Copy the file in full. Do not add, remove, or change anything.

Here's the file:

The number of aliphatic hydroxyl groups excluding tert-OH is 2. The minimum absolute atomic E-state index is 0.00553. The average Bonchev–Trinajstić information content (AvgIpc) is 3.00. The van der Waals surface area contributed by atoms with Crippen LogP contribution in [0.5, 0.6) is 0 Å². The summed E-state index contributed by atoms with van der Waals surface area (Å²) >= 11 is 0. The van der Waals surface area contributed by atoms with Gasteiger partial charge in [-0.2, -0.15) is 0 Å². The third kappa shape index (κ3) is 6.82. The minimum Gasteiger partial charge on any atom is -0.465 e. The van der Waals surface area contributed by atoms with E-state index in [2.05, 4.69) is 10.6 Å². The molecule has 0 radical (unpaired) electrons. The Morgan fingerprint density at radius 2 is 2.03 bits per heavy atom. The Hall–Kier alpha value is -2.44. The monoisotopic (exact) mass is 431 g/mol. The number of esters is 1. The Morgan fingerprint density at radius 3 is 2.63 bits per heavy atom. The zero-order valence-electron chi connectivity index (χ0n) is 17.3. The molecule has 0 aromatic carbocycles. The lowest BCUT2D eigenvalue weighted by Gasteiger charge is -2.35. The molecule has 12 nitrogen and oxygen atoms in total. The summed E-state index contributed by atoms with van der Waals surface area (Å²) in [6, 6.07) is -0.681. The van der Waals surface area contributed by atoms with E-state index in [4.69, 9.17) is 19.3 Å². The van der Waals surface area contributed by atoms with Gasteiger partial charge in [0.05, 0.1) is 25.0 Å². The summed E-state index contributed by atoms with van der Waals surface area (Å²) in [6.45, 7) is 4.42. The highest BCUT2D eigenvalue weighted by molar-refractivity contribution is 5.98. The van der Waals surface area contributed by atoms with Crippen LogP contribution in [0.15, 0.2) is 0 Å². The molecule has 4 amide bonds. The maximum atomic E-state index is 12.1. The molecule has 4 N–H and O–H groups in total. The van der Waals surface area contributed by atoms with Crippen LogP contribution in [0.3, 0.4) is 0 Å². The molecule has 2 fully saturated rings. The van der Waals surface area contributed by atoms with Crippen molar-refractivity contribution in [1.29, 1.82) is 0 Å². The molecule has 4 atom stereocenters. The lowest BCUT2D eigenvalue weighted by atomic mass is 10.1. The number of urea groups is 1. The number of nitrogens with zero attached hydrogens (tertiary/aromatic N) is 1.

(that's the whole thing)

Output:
The number of aliphatic hydroxyl groups excluding tert-OH is 2. The minimum absolute atomic E-state index is 0.00553. The average Bonchev–Trinajstić information content (AvgIpc) is 3.00. The van der Waals surface area contributed by atoms with Crippen LogP contribution in [0.5, 0.6) is 0 Å². The summed E-state index contributed by atoms with van der Waals surface area (Å²) >= 11 is 0. The van der Waals surface area contributed by atoms with Gasteiger partial charge in [-0.2, -0.15) is 0 Å². The third kappa shape index (κ3) is 6.82. The minimum Gasteiger partial charge on any atom is -0.465 e. The van der Waals surface area contributed by atoms with E-state index in [2.05, 4.69) is 10.6 Å². The molecule has 0 radical (unpaired) electrons. The Morgan fingerprint density at radius 2 is 2.03 bits per heavy atom. The Hall–Kier alpha value is -2.44. The monoisotopic (exact) mass is 431 g/mol. The number of esters is 1. The Morgan fingerprint density at radius 3 is 2.63 bits per heavy atom. The zero-order valence-electron chi connectivity index (χ0n) is 17.3. The molecule has 0 aromatic carbocycles. The lowest BCUT2D eigenvalue weighted by Gasteiger charge is -2.35. The molecule has 12 nitrogen and oxygen atoms in total. The summed E-state index contributed by atoms with van der Waals surface area (Å²) in [6, 6.07) is -0.681. The van der Waals surface area contributed by atoms with E-state index in [4.69, 9.17) is 19.3 Å². The van der Waals surface area contributed by atoms with Gasteiger partial charge in [0.05, 0.1) is 25.0 Å². The summed E-state index contributed by atoms with van der Waals surface area (Å²) in [6.45, 7) is 4.42. The highest BCUT2D eigenvalue weighted by molar-refractivity contribution is 5.98. The van der Waals surface area contributed by atoms with Crippen LogP contribution in [0.15, 0.2) is 0 Å². The molecule has 4 amide bonds. The maximum atomic E-state index is 12.1. The molecule has 4 N–H and O–H groups in total. The van der Waals surface area contributed by atoms with Crippen LogP contribution in [0.3, 0.4) is 0 Å². The molecule has 2 fully saturated rings. The van der Waals surface area contributed by atoms with Crippen molar-refractivity contribution in [1.29, 1.82) is 0 Å². The molecule has 4 atom stereocenters. The lowest BCUT2D eigenvalue weighted by atomic mass is 10.1. The number of urea groups is 1. The number of nitrogens with zero attached hydrogens (tertiary/aromatic N) is 1.